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Terry D

IRS Letter

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Client received a letter from the IRS regarding a distribution from a Roth IRA for TY 2016. This is not a CP2000. The 1099R was coded J, no exceptions apply from a Roth IRA. The IRS is stating the full amount of the distribution is taxable. I am currently waiting on information from his broker regarding the  character of the distribution. I have advised them of the ordering rules that principal is distributed first, then earnings. They are having a difficult time trying to come up with the character of this distribution or any documents supporting what the principal and interest was. What I know is my client started contributing to the IRA several years ago beginning sometime in the early 90's. He is under 59 1/2 years old. But no tax on the principal only the earnings. In TY 2017 the 1099R was marked the same way for a smaller distribution but the total distribution box was checked. Certainly some of these funds are earnings. My client has until Tuesday Nov 13th to respond to keep his rights to petition the tax court available. I can't believe that no one seems to know what the principal and earnings were for this account. The IRS is going to assess 20K+ for 2016. Don't know how to address this situation. I can't even assume the ordering rules were followed as of this moment, no proof of anything. How would anyone here handle this?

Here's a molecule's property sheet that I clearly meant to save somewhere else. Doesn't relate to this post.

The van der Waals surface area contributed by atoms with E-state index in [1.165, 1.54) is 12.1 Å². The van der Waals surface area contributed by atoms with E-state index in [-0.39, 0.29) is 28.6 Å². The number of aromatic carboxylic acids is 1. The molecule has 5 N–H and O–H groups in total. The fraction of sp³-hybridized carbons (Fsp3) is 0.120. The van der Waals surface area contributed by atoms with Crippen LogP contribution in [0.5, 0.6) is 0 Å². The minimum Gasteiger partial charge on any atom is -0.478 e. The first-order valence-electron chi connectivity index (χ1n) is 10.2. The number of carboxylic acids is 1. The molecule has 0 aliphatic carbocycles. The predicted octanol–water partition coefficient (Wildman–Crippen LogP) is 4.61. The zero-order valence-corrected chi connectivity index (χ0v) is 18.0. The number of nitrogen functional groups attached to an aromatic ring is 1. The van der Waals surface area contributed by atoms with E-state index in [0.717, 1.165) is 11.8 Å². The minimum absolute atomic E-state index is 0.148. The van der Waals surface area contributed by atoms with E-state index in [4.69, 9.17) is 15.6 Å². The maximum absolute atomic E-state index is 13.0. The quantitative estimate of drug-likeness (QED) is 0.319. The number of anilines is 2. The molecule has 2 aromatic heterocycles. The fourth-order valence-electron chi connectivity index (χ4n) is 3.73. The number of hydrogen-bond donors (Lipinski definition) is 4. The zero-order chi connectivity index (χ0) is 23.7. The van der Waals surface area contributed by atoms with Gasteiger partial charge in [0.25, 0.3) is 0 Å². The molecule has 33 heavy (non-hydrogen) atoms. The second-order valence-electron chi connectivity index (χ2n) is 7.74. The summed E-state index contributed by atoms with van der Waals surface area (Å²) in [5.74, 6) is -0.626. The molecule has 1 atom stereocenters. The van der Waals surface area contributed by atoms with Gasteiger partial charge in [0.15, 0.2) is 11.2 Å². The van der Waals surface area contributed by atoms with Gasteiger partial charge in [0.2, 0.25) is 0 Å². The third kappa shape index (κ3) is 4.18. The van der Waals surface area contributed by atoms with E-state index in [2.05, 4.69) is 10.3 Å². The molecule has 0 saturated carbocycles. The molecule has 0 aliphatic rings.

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Does the client not have any paperwork from what he put in? Is it on a worksheet (as ti would not show up on the 1040) what his contribution would be each of the years? Is this the same broker? and he doesn't have any records? I would push this broker or a previous one to come up with contributions... if not the client himself - check made out? auto transfer? for that money - can he have the bank, look for the transaction around 4/15 each year?

Brest of luck

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i had two similar situations this year where the client could not come up with the basis and the transcripts of forms 5498 did not show sufficient basis.  

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Don't know your definition of early nineties but Roth type IRAs started with the Tax Relief Act of 1997.  Is it possible he originally had a traditional IRA later converted it to a Roth IRA? If so, it could be the reason the basis is difficult to establish by the broker.

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Max W beat me to it.  I was going to say get the 5498's going back to Adam.  If you have a POA on file, use one of the transcript services (Canopy is free for transcripts; PitBullTax and TaxHelpSoftware both also can do this but have fees) and pull transcripts back to 1980.  Those will show contributions and what type.